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Surgical innovation in the era of global surgery: a network analysis

Title: Surgical innovation in the era of global surgery: a network analysis
Authors: Garas, G
Cingolani, I
Patel, V
Panzarasa, P
Alderson, D
Darzi, A
Athanasiou, T
Item Type: Journal Article
Abstract: OBJECTIVE: To present a novel network-based framework for the study of collaboration in surgery and demonstrate how this can be used in practice to help build and nurture collaborations that foster innovation. BACKGROUND: Surgical innovation is a social process that originates from complex interactions among diverse participants. This has led to the emergence of numerous surgical collaboration networks. What is still needed is a rigorous investigation of these networks and of the relative benefits of various collaboration structures for research and innovation. METHODS: Network analysis of the real-world innovation network in robotic surgery. Hierarchical mixed-effect models were estimated to assess associations between network measures, research impact and innovation, controlling for the geographical diversity of collaborators, institutional categories, and whether collaborators belonged to industry or academia. RESULTS: The network comprised of 1700 organizations and 6000 links. The ability to reach many others along few steps in the network (closeness centrality), forging a geographically diverse international profile (network entropy), and collaboration with industry were all shown to be positively associated with research impact and innovation. Closed structures (clustering coefficient), in which collaborators also collaborate with each other, were found to have a negative association with innovation (P < 0.05 for all associations). CONCLUSIONS: In the era of global surgery and increasing complexity of surgical innovation, this study highlights the importance of establishing open networks spanning geographical boundaries. Network analysis offers a valuable framework for assisting surgeons in their efforts to forge and sustain collaborations with the highest potential of maximizing innovation and patient care.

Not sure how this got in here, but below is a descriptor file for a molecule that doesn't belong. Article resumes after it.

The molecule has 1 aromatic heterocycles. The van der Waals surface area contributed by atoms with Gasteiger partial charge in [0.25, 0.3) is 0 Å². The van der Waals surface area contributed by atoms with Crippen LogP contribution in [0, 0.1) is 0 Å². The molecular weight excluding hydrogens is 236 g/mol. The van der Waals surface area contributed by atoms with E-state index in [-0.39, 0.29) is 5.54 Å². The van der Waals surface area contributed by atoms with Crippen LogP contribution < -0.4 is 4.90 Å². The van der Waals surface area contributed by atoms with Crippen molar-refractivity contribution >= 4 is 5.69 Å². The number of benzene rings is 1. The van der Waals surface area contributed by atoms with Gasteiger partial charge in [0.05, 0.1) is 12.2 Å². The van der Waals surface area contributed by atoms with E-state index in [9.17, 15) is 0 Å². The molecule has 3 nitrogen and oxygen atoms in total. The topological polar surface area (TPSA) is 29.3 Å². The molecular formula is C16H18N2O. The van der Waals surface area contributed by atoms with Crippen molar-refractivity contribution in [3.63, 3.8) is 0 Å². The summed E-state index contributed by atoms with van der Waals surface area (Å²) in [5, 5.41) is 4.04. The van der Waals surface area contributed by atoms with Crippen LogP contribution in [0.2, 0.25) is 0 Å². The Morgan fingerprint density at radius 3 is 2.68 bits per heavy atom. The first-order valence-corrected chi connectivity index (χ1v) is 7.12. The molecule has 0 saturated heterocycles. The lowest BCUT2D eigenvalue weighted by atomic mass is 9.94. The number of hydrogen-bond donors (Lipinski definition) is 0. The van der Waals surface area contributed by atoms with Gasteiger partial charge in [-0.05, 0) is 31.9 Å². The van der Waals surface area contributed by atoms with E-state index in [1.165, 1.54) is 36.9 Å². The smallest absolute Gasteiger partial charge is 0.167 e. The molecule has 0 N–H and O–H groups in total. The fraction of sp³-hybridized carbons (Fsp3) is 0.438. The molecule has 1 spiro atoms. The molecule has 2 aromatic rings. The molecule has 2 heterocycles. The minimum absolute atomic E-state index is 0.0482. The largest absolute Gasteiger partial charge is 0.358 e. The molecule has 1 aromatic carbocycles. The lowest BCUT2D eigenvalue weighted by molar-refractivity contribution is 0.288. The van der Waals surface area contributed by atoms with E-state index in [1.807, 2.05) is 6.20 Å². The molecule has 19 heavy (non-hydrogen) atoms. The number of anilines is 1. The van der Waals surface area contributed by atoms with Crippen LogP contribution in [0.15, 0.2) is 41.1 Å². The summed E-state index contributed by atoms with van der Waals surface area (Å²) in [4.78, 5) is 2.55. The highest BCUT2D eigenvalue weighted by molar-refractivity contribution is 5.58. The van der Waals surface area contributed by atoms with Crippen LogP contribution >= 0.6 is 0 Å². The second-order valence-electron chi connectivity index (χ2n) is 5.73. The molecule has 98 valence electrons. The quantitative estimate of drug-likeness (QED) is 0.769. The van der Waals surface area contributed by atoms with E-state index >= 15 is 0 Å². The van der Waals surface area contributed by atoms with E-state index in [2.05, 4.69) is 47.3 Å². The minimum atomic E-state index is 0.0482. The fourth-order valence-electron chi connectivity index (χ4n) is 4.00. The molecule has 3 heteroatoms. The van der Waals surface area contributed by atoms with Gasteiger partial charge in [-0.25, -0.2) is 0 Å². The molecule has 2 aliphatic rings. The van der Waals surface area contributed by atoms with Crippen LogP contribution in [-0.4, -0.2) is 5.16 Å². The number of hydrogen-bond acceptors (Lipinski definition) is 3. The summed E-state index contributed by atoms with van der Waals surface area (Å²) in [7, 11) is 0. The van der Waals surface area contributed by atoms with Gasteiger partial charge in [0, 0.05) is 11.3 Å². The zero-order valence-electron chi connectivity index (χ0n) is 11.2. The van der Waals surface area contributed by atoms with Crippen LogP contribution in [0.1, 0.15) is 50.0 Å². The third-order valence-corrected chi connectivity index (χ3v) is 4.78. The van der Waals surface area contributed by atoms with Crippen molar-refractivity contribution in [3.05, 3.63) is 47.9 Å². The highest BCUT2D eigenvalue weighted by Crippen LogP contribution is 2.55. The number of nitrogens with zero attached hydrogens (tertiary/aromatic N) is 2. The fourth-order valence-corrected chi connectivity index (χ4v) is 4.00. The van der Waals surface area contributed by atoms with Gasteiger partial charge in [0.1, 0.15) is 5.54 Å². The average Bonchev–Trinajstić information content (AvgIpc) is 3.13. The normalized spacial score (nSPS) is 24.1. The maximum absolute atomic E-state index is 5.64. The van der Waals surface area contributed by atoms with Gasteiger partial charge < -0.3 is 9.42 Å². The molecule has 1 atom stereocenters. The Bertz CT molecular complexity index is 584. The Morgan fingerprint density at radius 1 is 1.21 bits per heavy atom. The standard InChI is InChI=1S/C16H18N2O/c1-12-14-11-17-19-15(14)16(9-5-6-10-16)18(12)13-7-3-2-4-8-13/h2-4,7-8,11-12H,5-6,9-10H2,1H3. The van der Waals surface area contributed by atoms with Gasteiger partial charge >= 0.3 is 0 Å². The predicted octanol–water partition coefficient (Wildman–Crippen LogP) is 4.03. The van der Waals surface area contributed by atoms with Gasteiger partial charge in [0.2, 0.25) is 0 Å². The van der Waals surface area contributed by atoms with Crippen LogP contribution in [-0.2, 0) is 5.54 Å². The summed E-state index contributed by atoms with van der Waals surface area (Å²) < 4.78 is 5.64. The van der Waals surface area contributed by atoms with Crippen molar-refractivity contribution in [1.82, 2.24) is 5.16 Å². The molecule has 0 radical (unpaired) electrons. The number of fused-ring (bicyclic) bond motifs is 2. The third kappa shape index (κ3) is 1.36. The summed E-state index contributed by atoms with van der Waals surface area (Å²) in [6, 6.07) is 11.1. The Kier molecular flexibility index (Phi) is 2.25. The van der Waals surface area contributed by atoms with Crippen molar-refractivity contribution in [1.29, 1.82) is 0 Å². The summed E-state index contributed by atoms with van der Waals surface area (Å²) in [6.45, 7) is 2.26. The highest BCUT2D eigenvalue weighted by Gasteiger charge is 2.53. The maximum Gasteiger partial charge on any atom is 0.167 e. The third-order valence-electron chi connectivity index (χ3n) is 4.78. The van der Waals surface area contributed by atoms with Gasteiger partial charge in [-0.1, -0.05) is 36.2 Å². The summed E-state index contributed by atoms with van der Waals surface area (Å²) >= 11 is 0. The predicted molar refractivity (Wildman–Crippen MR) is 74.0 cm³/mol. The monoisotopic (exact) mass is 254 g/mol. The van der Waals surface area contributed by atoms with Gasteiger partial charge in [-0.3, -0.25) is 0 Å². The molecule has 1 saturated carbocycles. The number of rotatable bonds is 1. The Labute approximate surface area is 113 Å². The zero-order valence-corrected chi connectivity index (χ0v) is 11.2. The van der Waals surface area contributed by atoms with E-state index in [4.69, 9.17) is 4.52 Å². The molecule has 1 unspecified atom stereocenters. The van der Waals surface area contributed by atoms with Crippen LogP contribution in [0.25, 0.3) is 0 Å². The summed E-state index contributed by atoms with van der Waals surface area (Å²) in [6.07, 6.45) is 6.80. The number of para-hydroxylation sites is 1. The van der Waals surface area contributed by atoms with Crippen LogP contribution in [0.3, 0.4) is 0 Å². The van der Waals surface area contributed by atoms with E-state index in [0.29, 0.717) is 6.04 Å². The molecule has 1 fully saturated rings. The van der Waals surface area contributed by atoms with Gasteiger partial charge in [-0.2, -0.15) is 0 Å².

Issue Date: 1-May-2020
Date of Acceptance: 1-Dec-2018
URI: http://hdl.handle.net/10044/1/65986
DOI: 10.1097/SLA.0000000000003164
ISSN: 0003-4932
Publisher: Lippincott, Williams & Wilkins
Start Page: 868
End Page: 874
Journal / Book Title: Annals of Surgery
Volume: 271
Issue: 5
Copyright Statement: © 2018 Lippincott Williams & Wilkins, Inc. This is a non-final version of an article published in final form in Annals of Surgery at https://dx.doi.org/10.1097/SLA.0000000000003164
Sponsor/Funder: National Institute of Health Research
National Institute for Health Research
Funder's Grant Number: NF SI 061710038
Keywords: 11 Medical and Health Sciences
Publication Status: Published
Conference Place: United States
Online Publication Date: 2018-12-20
Appears in Collections:Department of Surgery and Cancer
Institute of Global Health Innovation